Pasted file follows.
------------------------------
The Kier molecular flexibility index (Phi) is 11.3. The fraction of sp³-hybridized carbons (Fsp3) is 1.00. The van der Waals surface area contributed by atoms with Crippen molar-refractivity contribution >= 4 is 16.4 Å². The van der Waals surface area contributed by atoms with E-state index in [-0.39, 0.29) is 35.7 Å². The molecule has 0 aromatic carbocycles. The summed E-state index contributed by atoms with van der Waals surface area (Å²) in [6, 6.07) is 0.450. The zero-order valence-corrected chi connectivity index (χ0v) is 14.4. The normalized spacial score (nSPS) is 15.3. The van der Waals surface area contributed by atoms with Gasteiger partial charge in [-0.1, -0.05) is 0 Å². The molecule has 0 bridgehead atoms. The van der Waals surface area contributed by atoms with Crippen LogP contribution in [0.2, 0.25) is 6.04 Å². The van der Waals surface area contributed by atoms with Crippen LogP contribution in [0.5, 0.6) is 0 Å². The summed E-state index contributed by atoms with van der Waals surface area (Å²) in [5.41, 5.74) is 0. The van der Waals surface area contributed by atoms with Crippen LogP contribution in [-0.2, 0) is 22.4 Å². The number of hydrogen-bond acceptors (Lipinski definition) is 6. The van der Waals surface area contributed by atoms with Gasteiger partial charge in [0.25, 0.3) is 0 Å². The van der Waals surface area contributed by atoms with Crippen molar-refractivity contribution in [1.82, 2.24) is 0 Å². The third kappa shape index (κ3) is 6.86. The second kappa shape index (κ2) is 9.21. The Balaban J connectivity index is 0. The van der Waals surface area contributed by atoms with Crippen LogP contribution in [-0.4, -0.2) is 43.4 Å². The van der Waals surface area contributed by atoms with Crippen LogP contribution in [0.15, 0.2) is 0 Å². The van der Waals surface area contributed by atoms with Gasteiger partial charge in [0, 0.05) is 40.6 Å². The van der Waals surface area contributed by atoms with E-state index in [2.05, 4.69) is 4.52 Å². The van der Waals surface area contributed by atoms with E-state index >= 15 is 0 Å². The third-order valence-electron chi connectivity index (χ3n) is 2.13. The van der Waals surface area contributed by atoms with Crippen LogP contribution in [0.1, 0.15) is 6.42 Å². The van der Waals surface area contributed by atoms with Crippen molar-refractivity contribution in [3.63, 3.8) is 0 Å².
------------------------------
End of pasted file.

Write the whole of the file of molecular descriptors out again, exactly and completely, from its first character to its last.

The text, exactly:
The Kier molecular flexibility index (Phi) is 11.3. The fraction of sp³-hybridized carbons (Fsp3) is 1.00. The van der Waals surface area contributed by atoms with Crippen molar-refractivity contribution >= 4 is 16.4 Å². The van der Waals surface area contributed by atoms with E-state index in [-0.39, 0.29) is 35.7 Å². The molecule has 0 aromatic carbocycles. The summed E-state index contributed by atoms with van der Waals surface area (Å²) in [6, 6.07) is 0.450. The zero-order valence-corrected chi connectivity index (χ0v) is 14.4. The normalized spacial score (nSPS) is 15.3. The van der Waals surface area contributed by atoms with Gasteiger partial charge in [-0.1, -0.05) is 0 Å². The molecule has 0 bridgehead atoms. The van der Waals surface area contributed by atoms with Crippen LogP contribution in [0.2, 0.25) is 6.04 Å². The van der Waals surface area contributed by atoms with Crippen LogP contribution in [0.5, 0.6) is 0 Å². The summed E-state index contributed by atoms with van der Waals surface area (Å²) in [5.41, 5.74) is 0. The van der Waals surface area contributed by atoms with Crippen LogP contribution in [-0.2, 0) is 22.4 Å². The number of hydrogen-bond acceptors (Lipinski definition) is 6. The van der Waals surface area contributed by atoms with Gasteiger partial charge in [0.25, 0.3) is 0 Å². The van der Waals surface area contributed by atoms with Crippen molar-refractivity contribution in [1.82, 2.24) is 0 Å². The third kappa shape index (κ3) is 6.86. The second kappa shape index (κ2) is 9.21. The Balaban J connectivity index is 0. The van der Waals surface area contributed by atoms with Crippen LogP contribution in [-0.4, -0.2) is 43.4 Å². The van der Waals surface area contributed by atoms with Crippen LogP contribution in [0.15, 0.2) is 0 Å². The van der Waals surface area contributed by atoms with Gasteiger partial charge in [0, 0.05) is 40.6 Å². The van der Waals surface area contributed by atoms with E-state index in [2.05, 4.69) is 4.52 Å². The van der Waals surface area contributed by atoms with E-state index >= 15 is 0 Å². The third-order valence-electron chi connectivity index (χ3n) is 2.13. The van der Waals surface area contributed by atoms with Crippen LogP contribution in [0.1, 0.15) is 6.42 Å². The van der Waals surface area contributed by atoms with Crippen molar-refractivity contribution in [3.63, 3.8) is 0 Å².